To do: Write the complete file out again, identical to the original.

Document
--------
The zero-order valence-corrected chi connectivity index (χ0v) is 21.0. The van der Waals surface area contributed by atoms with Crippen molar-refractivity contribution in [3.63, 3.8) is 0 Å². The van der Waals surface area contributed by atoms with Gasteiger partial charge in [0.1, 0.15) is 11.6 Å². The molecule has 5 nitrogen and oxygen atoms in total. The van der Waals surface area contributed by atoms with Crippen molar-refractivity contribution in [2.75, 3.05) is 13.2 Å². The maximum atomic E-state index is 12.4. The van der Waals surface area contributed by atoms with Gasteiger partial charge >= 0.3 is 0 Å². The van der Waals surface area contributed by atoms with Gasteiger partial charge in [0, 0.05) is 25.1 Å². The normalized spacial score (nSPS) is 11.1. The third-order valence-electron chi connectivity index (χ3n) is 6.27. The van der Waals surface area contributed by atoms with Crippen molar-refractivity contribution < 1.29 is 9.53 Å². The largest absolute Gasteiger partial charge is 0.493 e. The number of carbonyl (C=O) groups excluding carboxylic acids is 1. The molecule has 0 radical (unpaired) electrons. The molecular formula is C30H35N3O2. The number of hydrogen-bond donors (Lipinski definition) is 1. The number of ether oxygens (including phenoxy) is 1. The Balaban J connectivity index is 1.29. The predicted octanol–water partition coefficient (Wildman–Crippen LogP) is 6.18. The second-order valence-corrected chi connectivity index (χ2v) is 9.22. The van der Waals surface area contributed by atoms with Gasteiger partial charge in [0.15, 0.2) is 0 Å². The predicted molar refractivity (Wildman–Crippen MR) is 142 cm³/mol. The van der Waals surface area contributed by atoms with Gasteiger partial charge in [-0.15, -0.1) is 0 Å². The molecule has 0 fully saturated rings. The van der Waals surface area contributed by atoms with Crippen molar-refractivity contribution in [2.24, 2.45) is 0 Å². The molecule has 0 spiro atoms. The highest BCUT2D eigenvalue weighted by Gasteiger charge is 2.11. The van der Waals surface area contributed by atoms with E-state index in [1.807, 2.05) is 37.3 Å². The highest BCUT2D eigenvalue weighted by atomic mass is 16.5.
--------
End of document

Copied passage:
The zero-order valence-corrected chi connectivity index (χ0v) is 21.0. The van der Waals surface area contributed by atoms with Crippen molar-refractivity contribution in [3.63, 3.8) is 0 Å². The van der Waals surface area contributed by atoms with Gasteiger partial charge in [0.1, 0.15) is 11.6 Å². The molecule has 5 nitrogen and oxygen atoms in total. The van der Waals surface area contributed by atoms with Crippen molar-refractivity contribution in [2.75, 3.05) is 13.2 Å². The maximum atomic E-state index is 12.4. The van der Waals surface area contributed by atoms with Gasteiger partial charge >= 0.3 is 0 Å². The van der Waals surface area contributed by atoms with Gasteiger partial charge in [0, 0.05) is 25.1 Å². The normalized spacial score (nSPS) is 11.1. The third-order valence-electron chi connectivity index (χ3n) is 6.27. The van der Waals surface area contributed by atoms with Crippen molar-refractivity contribution < 1.29 is 9.53 Å². The largest absolute Gasteiger partial charge is 0.493 e. The number of carbonyl (C=O) groups excluding carboxylic acids is 1. The molecule has 0 radical (unpaired) electrons. The molecular formula is C30H35N3O2. The number of hydrogen-bond donors (Lipinski definition) is 1. The number of ether oxygens (including phenoxy) is 1. The Balaban J connectivity index is 1.29. The predicted octanol–water partition coefficient (Wildman–Crippen LogP) is 6.18. The second-order valence-corrected chi connectivity index (χ2v) is 9.22. The van der Waals surface area contributed by atoms with Gasteiger partial charge in [0.15, 0.2) is 0 Å². The predicted molar refractivity (Wildman–Crippen MR) is 142 cm³/mol. The van der Waals surface area contributed by atoms with Gasteiger partial charge in [-0.15, -0.1) is 0 Å². The molecule has 0 fully saturated rings. The van der Waals surface area contributed by atoms with Crippen molar-refractivity contribution in [2.24, 2.45) is 0 Å². The molecule has 0 spiro atoms. The highest BCUT2D eigenvalue weighted by Gasteiger charge is 2.11. The van der Waals surface area contributed by atoms with E-state index in [1.807, 2.05) is 37.3 Å². The highest BCUT2D eigenvalue weighted by atomic mass is 16.5.